Review: The Blessed Girl by Angela Makholwa

The Blessed GirlThe Blessed Girl is Angela Makholwa’s fourth novel. Although it was published only a few weeks ago, it has already gone into its second print run and I have an idea it is not going to be its last. The book sheds light on a phenomenon which has moved into the public eye in the last couple of years: the life of a blessee (usually a woman “who lives a luxurious lifestyle funded by an older, sometimes married partner in return for sexual favours” and who flashes that lifestyle on social media) and her blessers (the sponsors of that lifestyle and recipients of the sexual favours).

In interviews, Makholwa has stated that she did a lot of research into these opulent lifestyles and has spoken to people involved first-hand, even registering for a website which connects potential blessees with their blessers. The outcome is an authentic portrayal of the scene. Makholwa’s wit will make you laugh but while entertaining, she incisively delves into the much darker aspects of her story than the glitter lives of her characters would suggest on the surface. The Blessed Girl reads like chick-lit and does what the best of its kind achieve: for all its humour and light touches, it is a very serious analysis of the topic at hand.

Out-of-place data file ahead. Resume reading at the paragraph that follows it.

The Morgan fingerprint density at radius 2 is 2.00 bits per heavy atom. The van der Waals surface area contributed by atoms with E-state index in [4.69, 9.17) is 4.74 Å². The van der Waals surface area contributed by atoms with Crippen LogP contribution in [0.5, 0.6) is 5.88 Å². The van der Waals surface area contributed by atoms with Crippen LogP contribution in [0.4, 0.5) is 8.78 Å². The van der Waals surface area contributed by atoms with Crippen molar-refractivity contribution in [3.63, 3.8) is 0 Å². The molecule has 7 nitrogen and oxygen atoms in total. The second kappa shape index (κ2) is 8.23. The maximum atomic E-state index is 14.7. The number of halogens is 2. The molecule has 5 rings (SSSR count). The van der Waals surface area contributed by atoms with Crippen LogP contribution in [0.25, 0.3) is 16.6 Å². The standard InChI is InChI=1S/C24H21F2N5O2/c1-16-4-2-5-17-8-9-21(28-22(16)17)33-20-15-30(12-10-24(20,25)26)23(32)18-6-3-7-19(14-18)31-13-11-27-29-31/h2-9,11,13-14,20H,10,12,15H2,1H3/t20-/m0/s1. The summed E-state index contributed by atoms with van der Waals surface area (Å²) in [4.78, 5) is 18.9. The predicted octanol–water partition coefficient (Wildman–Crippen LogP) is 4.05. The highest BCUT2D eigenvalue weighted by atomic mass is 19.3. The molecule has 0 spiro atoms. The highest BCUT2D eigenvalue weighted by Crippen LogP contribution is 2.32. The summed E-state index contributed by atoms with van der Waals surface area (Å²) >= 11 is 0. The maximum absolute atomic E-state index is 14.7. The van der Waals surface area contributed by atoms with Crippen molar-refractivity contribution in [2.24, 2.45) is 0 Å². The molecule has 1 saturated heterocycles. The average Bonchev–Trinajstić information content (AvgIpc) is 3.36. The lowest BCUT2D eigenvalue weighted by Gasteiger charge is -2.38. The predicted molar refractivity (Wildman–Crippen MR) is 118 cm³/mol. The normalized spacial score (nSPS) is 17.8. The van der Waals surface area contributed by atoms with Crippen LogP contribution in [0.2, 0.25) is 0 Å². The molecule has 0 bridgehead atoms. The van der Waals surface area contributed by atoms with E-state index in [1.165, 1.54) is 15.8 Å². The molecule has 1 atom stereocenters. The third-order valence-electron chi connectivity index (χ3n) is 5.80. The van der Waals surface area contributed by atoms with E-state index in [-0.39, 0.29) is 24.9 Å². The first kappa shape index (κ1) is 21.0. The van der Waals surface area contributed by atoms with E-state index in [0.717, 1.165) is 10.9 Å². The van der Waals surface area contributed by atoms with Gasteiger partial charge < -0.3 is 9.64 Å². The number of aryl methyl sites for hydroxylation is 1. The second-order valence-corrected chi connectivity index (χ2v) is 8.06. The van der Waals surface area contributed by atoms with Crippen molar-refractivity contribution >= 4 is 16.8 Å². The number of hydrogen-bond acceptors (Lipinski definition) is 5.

Bontle Tau is the narrator of the novel and the blessee who seems to have it all: she is not even thirty, has the looks of a supermodel, owns her own penthouse apartment, drives a luxury car, throws money around on fancy restaurants, beauty treatments and designer goods like there is no tomorrow. She is offered business opportunities most of us can only dream of. It all comes at a price, of course. She is at the beck and call of her three main blessers who are all older, married, more or less affluent, and use her as they please. But she wants us to believe that it is all worth it, that she is the one exploiting others, not the other way around.

Bontle is not the kind of woman you would necessarily want to be friends with, and Makholwa makes sure that we know not to trust all that her protagonist is trying to sell to us, but she gives Bontle a voice that is genuine and thus allows us to care for her in a manner which surprised me. As the story progresses and Bontle’s seemingly charmed life unravels on the pages in front of us, it is nearly impossible not to feel empathy for the young woman as she makes her choices and deals with the ones forced on her. Makholwa paints a credible, moving backstory for her which explains Bontle’s position in life. It fills you with sorrow and anger. The ending of The Blessed Girl looked predictable at times, but Makholwa managed to surprise and I appreciated the unusual way Bontle’s fate unfolded. A book of our times; not to be missed.

The Blessed Girl

Angela Makholwa

Pan Macmillan, 2017

Review first published in the Cape Times, 10 November 2017.

Angela Makholwa and Lauren Smith

Angela Makholwa and Lauren Smith at the launch of The Blessed Girl at the Book Lounge.